Fabrice Vil is the founder and director of Pour 3 Points, a non-profit organization that turns sports coaches into life coaches for kids in underprivileged Montreal neighbourhoods.
When you were young, what did you want to do in life?
When I was young, I dreamt of playing for the NBA. I was, what, eight or nine years old the first time I played basketball? I loved it! I started to play on a team when I was eleven. Space Jam the movie came out at the time, and I was just in love with the NBA. And that’s pretty much it. It was my only dream, career-wise, really. Yup, playing for the NBA. That was my dream.
Tell me a bit about how you got here.
My family is from Haiti. My parents arrived at the end of the ’70s. I was born here, and I grew up in the northeast of Montreal, in Anjou. So I was familiar with inequality issues. Many of my friends didn’t necessarily have the same opportunities I did. I went to a private elementary school, the Académie Michel-Provost on des Pins. For high school, I went to Collège Brébeuf. I’m mentioning it because it showed me how pervasive inequality was.
When I was a young basketball player, my coaches really helped me grow––not just as an athlete, but as a person. So when I became a coach myself, I was able to see the difference you could make in a child’s life. I saw the impact that sports and coaching have on kids’ lives. And I also saw how certain coaches lacked the proper tools to provide guidance for the kids.
I started coaching at the age of 16. I went to CEGEP, then to university, to study law. I really enjoyed the humanities, and literature. And law brings them both together. But coaching was obviously my one true passion. Even during that time, I still invested a lot of time in it. I started my law practice in 2007. At the courthouse, I would often run into childhood friends who had been charged with some crime or another. They had no high school diploma, but they had something else in common: a love for sports.
So in 2010, I decided to get involved. And with a few friends, I founded Pour 3 Points. We started our work with a group of kids in Montreal’s Saint-Michel area, and little by little, it became a real passion.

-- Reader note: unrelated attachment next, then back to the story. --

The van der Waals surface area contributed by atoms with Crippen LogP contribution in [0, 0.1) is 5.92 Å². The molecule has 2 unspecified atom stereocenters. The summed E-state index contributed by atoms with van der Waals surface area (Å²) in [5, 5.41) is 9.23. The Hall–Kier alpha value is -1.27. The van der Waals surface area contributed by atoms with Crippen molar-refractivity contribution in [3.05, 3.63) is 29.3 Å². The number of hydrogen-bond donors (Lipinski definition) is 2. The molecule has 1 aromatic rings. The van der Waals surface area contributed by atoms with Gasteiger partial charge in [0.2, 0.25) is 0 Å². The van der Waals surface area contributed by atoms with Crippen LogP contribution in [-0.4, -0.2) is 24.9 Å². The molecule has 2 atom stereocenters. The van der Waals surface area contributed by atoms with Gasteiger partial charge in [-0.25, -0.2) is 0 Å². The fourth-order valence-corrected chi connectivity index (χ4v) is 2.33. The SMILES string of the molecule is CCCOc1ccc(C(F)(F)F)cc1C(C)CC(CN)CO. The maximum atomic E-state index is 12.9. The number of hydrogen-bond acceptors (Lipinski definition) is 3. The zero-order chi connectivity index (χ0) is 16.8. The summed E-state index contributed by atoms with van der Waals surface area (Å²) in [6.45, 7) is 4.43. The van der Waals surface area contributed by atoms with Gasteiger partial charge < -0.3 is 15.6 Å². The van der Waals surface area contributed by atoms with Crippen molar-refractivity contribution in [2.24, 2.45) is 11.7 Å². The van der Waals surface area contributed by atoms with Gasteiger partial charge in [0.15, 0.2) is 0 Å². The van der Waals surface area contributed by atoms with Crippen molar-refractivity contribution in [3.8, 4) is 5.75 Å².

A basketball coach-cum-life coach — do you consider this social innovation?
The notion of a sports coach as a bit of a life coach is nothing new. We didn’t come up with that; it has always been around. There are three ways I’ve seen that we’ve innovated in our organization.
The first is the systematic or systemic character of it. Whether a coach is good or not should be no coincidence. It should be a formal process. Which leads me to the second innovation: a training process that is truly dedicated to coaching. We offer a two-year leadership development program. That’s something new. The traditional training process is generally very short, which means that coaches don’t learn enough. So offering a more intensive coaching training process is another way we’ve managed to innovate. Finally, the third innovation was creating a community of coaches to counter the isolation some may find themselves in. I’m trying to find an example of added value when it comes to a sense of belonging. When you look at Montreal’s entrepreneurship culture, for example, you think of people networking to advance the entrepreneur movement. You can also look at Silicon Valley, a geographic area that became a space for entrepreneurs in tech to gather. It’s part of what we do as well. We create the same kind of system for coaches––on a much smaller scale, of course, and in a different context.
I think that true innovation is a significant change, a significant and positive change compared to the norm.
The idea of a coach as a life coach is nothing new; what is new is the systematization of it. I often make the following comparison, which may come off as a bit strange: it’s kind of like your grandma’s amazing recipe. You tell yourself, “Wow, this meal is really great. How come it’s not on every menu in every restaurant?” Good coaching is out there. What we want to do is make sure everyone, everywhere has access to it.
What does social innovation look like to you?